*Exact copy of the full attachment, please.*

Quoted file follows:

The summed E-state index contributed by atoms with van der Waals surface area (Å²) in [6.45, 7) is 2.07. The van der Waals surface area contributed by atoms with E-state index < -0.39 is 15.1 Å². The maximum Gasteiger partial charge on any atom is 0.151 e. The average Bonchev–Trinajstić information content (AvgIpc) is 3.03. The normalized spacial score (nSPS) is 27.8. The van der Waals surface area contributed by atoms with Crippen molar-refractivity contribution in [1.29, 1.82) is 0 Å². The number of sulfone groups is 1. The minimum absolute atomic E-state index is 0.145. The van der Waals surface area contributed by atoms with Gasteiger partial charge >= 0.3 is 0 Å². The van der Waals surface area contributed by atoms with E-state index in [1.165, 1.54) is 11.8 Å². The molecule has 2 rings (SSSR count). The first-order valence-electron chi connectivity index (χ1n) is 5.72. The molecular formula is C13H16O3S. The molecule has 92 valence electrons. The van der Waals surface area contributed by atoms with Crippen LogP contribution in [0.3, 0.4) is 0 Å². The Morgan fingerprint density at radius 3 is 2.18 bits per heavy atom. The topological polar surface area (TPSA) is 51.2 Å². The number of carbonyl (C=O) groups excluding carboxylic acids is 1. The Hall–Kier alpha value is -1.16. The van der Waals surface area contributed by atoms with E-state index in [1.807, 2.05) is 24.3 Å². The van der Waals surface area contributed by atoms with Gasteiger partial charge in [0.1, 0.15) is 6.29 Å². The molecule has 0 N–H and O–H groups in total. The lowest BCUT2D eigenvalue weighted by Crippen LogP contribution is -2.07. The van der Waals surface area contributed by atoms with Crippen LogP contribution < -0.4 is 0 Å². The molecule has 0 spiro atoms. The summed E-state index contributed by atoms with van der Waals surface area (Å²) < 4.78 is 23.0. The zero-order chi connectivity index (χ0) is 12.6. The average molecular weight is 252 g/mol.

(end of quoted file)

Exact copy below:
The summed E-state index contributed by atoms with van der Waals surface area (Å²) in [6.45, 7) is 2.07. The van der Waals surface area contributed by atoms with E-state index < -0.39 is 15.1 Å². The maximum Gasteiger partial charge on any atom is 0.151 e. The average Bonchev–Trinajstić information content (AvgIpc) is 3.03. The normalized spacial score (nSPS) is 27.8. The van der Waals surface area contributed by atoms with Crippen molar-refractivity contribution in [1.29, 1.82) is 0 Å². The number of sulfone groups is 1. The minimum absolute atomic E-state index is 0.145. The van der Waals surface area contributed by atoms with Gasteiger partial charge >= 0.3 is 0 Å². The van der Waals surface area contributed by atoms with E-state index in [1.165, 1.54) is 11.8 Å². The molecule has 2 rings (SSSR count). The first-order valence-electron chi connectivity index (χ1n) is 5.72. The molecular formula is C13H16O3S. The molecule has 92 valence electrons. The van der Waals surface area contributed by atoms with Crippen LogP contribution in [0.3, 0.4) is 0 Å². The Morgan fingerprint density at radius 3 is 2.18 bits per heavy atom. The topological polar surface area (TPSA) is 51.2 Å². The number of carbonyl (C=O) groups excluding carboxylic acids is 1. The Hall–Kier alpha value is -1.16. The van der Waals surface area contributed by atoms with E-state index in [1.807, 2.05) is 24.3 Å². The van der Waals surface area contributed by atoms with Gasteiger partial charge in [0.1, 0.15) is 6.29 Å². The molecule has 0 N–H and O–H groups in total. The lowest BCUT2D eigenvalue weighted by Crippen LogP contribution is -2.07. The van der Waals surface area contributed by atoms with Crippen LogP contribution < -0.4 is 0 Å². The molecule has 0 spiro atoms. The summed E-state index contributed by atoms with van der Waals surface area (Å²) < 4.78 is 23.0. The zero-order chi connectivity index (χ0) is 12.6. The average molecular weight is 252 g/mol.